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BIM 360 Release Notes

BIM 360 Cost Management Update – November 2019

Ian Turner
November 18, 2019

Following the launch of BIM 360 Cost Management this year, the Cost Management team has released a number of enhancements to help you better manage all cost-related construction activities and simplify the change process.

Fundamental Forecasting Functionality

As the first step to incorporating forecasting functionality into Cost Management, we have added new columns in the Budget & Contracts tab, which allows you to make forecast adjustments, view forecast final costs, and forecast variances. 

To help demonstrate how you might use this feature, let us look at a real-life example (see video below). You have an approved budget of $5,590,416.37 for your internal site management staff; you can see this in the Projected Cost column within the Budget tab. Every month when you get your actual costs in, you can input the amount in the new Actual Cost column. If you don’t make any adjustments, in the Forecast Cost to Complete Column and the Forecast Final Cost column you will see the same total as the Projected Cost column.

But say you need to add two more staff to the project, which will end up increasing the final cost to more than what was approved. Here is where the Forecast Adjustments column comes into play. Click to open the edit forecast adjustments window and add a line item for each staff member. Once the adjustment is complete, the Forecast Adjustments Column will display the total adjustment amount, and the Forecast Cost to Complete and Forecast Final Cost columns will reflect the change. You can also easily view the variance in the Forecast Variance column. Teams now have fundamental forecasting functionality at their disposal.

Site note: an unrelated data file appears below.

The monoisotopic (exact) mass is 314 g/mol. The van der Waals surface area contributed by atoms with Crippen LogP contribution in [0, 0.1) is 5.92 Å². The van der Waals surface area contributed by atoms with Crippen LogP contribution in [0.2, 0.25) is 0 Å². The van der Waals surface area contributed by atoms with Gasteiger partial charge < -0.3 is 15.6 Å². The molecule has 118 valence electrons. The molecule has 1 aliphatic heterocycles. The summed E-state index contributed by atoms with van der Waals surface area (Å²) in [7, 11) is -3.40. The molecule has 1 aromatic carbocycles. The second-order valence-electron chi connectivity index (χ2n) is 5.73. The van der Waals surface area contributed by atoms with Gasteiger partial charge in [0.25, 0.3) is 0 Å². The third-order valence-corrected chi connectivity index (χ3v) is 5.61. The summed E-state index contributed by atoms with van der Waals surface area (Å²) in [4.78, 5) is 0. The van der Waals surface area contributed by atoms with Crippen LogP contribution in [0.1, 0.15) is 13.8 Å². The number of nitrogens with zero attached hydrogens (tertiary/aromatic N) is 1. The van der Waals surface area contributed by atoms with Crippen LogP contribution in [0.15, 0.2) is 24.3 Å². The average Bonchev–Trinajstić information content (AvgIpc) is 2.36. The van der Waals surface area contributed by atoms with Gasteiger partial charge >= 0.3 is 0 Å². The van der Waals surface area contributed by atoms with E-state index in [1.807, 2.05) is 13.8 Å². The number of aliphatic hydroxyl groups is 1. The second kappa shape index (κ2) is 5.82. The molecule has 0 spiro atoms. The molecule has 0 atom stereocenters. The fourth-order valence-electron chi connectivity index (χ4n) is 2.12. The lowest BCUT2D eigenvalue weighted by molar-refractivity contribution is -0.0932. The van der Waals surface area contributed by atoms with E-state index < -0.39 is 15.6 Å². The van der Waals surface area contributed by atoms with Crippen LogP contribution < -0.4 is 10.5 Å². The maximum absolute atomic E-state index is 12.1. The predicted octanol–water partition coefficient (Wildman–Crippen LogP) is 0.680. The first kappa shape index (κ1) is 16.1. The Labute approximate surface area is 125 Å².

Workflow-Based Actions

Now, as you move cost items through the change process, BIM 360 provides selectable workflow-based actions that offer options for the next steps to take. These actions are designed to help advance you through the system while also automatically updating statuses accordingly. 

For example, in the video below on the top of the details flyout panel, you see the workflow-based actions appear as we move an ‘open’ Request for Change Order (RCO) through the process to generate an Owner Change Order (OCO). The option to create an OCO only appears once the RCO is submitted and accepted. By adding a level of automation, the process is easier to understand and manage. 

 

 

Flexible Generation of Supplier Change Orders (SCO)

Now, with the addition of workflow-based actions, the opportunity to generate an SCO is only made available once the item has transitioned to a specific status making the process clear eliminating any confusion.

You will only be prompted to generate SCOs from a Potential Change Order (PCO) with a budget and cost status of Open, a Proposed Request for Quote (RFQ), an Accepted Request for Change Order (RCO), or an Approved Owner Change Order (OCO).

 

Caption: Generating a SCO from a Submitted Request for Change Order (RCO).